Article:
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4. GLORIOUS IN VOICE
by Philip Owen

             Authorities tell us that deafness is a greater disability than blindness.   Anyone who has listened spellbound to the instruction of a great teacher, who has avoided disaster because of a timely shout of warning, anyone who has heard the sound of a symphony orchestra, has thrilled at an aria sung by a soprano or tenor, has heard the first cry of their newborn, or the tender words of a spouse will have little quibble with that assessment.  Isaiah understood the value of the “voice” in the spiritual realm when he penned this promise:  “the Lord shall cause his glorious voice to be heard” (30:30).

            God’s voice is glorious because only some hear it.  As our text proclaims, God must cause His voice to be heard.  Seven times in the message to the churches, God proclaims:  “He that hath an ear, let him hear what the Spirit saith unto the churches.”  Not all have an ear that is attuned to the voice of the Spirit; the truth of God is spiritually discerned, “heard” by those to whom God gives ears.  “My sheep hear my voice . . . and they follow me” is how the Lord expressed it (John 10:27).  How precious and sweet it is to have spiritual ears to hear that voice.

            God’s voice is glorious because it is strong.  The din of living drowns out many voices.  Sometimes we need to communicate with someone but are prevented from doing so by the volume of environmental noise.  The Lord is not so restricted.  He can and will make Himself heard.  Few books so exalt the voice of the Lord as does the Book of the Revelation.  There we read that the Lord’s voice is “a great voice, as of a trumpet” (1:10); it is “a loud voice, as when a lion roareth” (10:2); and it is “a voice from heaven, as the voice of many waters, and as the voice of a great thunder” (14:2).  A trumpet can be heard clearly and distinctly above the din of battle; a lion is said to be able to project his voice over 5 miles away; the noise of Niagara Falls or storm waves breaking on the ocean shore drowns out any other sound, as does the sound of thunder.  All these descriptions portray a God who is powerful enough to communicate above the tumult of life.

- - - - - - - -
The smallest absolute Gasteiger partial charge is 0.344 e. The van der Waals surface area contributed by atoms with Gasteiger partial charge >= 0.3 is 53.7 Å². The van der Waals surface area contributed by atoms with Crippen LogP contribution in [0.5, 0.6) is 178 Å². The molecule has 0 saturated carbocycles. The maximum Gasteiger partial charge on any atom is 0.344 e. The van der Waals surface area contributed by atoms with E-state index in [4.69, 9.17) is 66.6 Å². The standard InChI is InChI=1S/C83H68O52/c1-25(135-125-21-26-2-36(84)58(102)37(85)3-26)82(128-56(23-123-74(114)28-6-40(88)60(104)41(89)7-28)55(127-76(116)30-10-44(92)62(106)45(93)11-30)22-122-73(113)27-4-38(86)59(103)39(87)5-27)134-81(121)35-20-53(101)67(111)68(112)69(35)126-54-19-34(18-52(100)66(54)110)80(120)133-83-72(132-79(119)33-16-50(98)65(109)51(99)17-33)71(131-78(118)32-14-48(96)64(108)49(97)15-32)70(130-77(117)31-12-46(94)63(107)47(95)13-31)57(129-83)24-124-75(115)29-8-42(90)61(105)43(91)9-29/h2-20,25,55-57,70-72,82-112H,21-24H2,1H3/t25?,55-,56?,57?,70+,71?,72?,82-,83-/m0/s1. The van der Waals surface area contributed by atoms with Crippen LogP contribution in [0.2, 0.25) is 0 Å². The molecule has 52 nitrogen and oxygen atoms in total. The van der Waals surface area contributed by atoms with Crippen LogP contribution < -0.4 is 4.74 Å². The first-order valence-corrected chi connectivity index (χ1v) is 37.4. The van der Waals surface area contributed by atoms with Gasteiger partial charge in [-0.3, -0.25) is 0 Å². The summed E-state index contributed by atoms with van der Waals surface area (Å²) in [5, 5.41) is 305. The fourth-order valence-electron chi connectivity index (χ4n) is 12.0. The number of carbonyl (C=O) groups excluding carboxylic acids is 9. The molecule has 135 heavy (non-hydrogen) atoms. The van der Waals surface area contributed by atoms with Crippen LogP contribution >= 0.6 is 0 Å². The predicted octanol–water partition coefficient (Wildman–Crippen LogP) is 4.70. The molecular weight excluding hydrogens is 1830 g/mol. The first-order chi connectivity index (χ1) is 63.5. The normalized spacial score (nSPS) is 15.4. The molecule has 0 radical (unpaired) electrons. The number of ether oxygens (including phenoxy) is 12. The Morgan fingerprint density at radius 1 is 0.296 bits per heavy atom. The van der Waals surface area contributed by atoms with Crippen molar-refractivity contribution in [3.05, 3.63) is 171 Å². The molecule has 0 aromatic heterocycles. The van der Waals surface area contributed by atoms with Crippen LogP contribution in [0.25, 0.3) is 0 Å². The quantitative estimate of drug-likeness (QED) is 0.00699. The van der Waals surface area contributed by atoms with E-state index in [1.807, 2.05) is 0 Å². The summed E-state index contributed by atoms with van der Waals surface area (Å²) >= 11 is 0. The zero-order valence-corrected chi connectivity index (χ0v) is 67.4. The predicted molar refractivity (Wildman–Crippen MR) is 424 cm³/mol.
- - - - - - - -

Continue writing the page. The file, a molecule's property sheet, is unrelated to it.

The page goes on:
God’s voice is glorious because it is soft.  In times of battle, tumult, confusion, and disaster, we take comfort in the glory of God’s strong voice.  But God need not “yell.”  Elijah did not hear God over the wind, the earthquake, and the fire.  No, afterward he heard “a still small voice” (I Ki. 19:12).  Just as the cooing of a baby or the whispered words of love from a spouse are glorious to the natural ear, so the Lord comes and whispers words of peace, comfort, encouragement, and love personally, intimately, individually.  The shout may provide direction for many in the heat of battle; but the whisper is for one in the heat of love.  The voice that commands is also the voice that comforts.  To be loved and loved intimately is the privilege of those who know the Lord.  He calls His own by name.

            God’s voice is glorious because He sings.  Zephaniah speaks in wonder:  “The Lord thy God in the midst of thee is mighty; he will save, he will rejoice over thee with joy; he will rest in his love, he will joy over thee with singing” (3:17).  Such love overwhelms me.  God writes and sings a love song for His people, Israel.  Can we imagine He will do less for the church?  In language adumbrating the church, Isaiah says, “For as a young man marrieth a virgin, so shall thy sons marry thee:  and as the bridegroom rejoiceth over the bride, so shall thy God rejoice over thee” (62:5).  What singing there will be—by the Lord!

            God’s voice is glorious because it saves.  Implicit in all that has preceded this is the fact that God calls us to salvation.  Though the term voice is not used in this regard, the famous passage in Romans setting forth God’s sovereignty in salvation attests to God’s foreknowledge and predestination and declares that “them he also called:  and whom he called, them he also justified:  and whom he justified, them he also glorified” (8:29, 30).  That call is effectual:  all who hear come; all who come are justified.  (Space does not permit us to discuss Psa. 29.  Please read it for yourself.)

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